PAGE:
On 26 March 2011, Fortnum & Mason was targeted by UK Uncut during anti-cuts protests over the tax avoidance policies of Associated British Foods, which, like Fortnum & Mason, is owned by Wittington Investments. This took the form of a mass sit-in and vandalism. As of 27 March some protesters were still reportedly behind bars. The charitable Garfield Weston Foundation owns 79.2% of Wittington Investments.
Fortnum & Mason is famed for its loose-leaf tea and its world-renowned luxury picnic hampers, which the store first distributed to Victorian High Society for events such as the Henley Regatta and Ascot Races. These hampers – which contain luxury items such as Stilton cheese, champagne, Quails eggs and smoked salmon – remain popular today, especially at Christmas time and can cost (as of 2008) anything from £35 up to £25,000.
See also 
- Suzy Gershman (2006). Born to Shop London. Hoboken, NJ: Wiley Publishing, Inc. ISBN 978-0-7645-9891-3. Retrieved 2013-02-05.
- "Single Hen Scotch Egg". Fortnum & Mason. Retrieved 22 August 2011.
- Glancey, Jonathan (5 November 2007). "A facial at Fortnums? Never!". The Guardian (London). Retrieved 2013-02-05.
- "1700s". F&M. Retrieved 2013-02-05.
- "1800s". F&M. Retrieved 2013-02-05.
- Lee Sorensen. "Dictionary of Art Historians". DictionaryOfArtHistorians.org. Retrieved 2012-02-04.
- "Lord Ampthill". The Daily Telegraph. 26 April 2011. Retrieved 2013-02-05.
- "2007". F&M. 11 May 2006. Retrieved 2013-02-05.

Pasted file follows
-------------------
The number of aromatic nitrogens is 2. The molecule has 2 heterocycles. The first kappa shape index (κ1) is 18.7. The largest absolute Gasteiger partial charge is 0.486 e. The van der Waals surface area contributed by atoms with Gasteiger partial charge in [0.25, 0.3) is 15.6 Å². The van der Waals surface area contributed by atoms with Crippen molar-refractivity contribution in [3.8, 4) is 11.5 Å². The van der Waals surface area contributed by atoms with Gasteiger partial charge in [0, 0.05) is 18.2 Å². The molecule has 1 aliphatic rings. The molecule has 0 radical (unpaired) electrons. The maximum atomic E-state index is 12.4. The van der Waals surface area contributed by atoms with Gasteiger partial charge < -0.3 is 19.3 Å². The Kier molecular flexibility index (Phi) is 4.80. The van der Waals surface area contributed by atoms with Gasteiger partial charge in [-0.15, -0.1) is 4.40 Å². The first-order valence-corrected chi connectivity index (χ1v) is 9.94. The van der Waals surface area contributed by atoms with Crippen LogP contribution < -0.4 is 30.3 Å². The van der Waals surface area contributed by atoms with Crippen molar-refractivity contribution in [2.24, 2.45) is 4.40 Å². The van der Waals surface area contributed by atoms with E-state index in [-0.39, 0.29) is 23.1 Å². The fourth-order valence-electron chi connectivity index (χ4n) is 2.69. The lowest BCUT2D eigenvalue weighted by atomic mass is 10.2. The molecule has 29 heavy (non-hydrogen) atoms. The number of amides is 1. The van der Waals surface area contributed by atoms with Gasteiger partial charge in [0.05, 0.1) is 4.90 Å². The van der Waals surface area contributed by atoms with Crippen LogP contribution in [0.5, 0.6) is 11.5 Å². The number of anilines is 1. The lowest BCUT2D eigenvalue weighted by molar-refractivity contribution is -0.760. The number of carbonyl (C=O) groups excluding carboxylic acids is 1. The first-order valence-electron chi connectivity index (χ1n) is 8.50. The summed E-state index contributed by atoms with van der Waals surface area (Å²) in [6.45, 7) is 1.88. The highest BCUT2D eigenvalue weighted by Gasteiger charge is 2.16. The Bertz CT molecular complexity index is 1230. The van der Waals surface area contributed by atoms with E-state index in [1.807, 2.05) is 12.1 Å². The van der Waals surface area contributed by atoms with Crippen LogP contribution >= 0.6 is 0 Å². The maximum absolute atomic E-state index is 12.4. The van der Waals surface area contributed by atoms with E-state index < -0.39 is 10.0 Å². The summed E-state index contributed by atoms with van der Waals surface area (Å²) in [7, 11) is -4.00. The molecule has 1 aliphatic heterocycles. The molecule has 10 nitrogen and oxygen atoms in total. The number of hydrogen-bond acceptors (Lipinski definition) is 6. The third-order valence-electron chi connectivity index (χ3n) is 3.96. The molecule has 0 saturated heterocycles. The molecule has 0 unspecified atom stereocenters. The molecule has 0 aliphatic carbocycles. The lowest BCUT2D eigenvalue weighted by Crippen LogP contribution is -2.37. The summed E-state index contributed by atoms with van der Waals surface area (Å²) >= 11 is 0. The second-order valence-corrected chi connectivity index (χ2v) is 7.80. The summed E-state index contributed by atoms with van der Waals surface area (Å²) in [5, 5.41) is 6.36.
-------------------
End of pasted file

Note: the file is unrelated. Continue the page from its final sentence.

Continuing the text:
- "Moore praises foie gras campaigner over name change". Daily Express (Express.co.uk). 8 September 2011. Retrieved 2013-02-04.
- "Sir Roger Moore Says, 'Foie Gras Is Cruel, Not Yule'". PETA. 24 December 2010. Retrieved 7 December 2011.
- "Owain Yeoman Joins Foie Gras". Female First. 16 June 2011. Retrieved 7 December 2011.
- "Tamara Ecclestone: ‘I’ve got a basic palate and simple needs’". Croatian Times (croatiantimes.com). 2 December 2009. Retrieved 2013-02-05.
- "Bill ‘Santa’ Oddie Delivers Bag of Coal to ‘Naughty’ Fortnum & Mason". PETA. 10 November 2011. Retrieved 7 December 2011.
- "Twiggy Steps Up Foie Gras Campaign". Contactmusic. 23 June 2011. Retrieved 7 December 2011.
- Jamie Doward and Jemima Owen (17 December 2011). "Fortnum and Mason faces celebrity battle over its sale of 'cruel' foie gras". The Observer (guardian.co.uk).
- "UK Uncut Occupy Tax Dodgers Fortnum and Mason" (Press release). ukuncut.org.uk. 26 Mar 2011. Retrieved 2013-02-05.
- Sunny Hundal (27 March 2011). Occupation of Fortnum & Mason by UKuncut was peaceful. liberalconspiracy.org. Retrieved 2013-02-05.
- "The Queen, Catherine and Camilla visit Fortnum & Mason". BBC News (BBC.com). 1 March 2012. Retrieved 2013-02-05.
Media related to Fortnum & Mason at Wikimedia Commons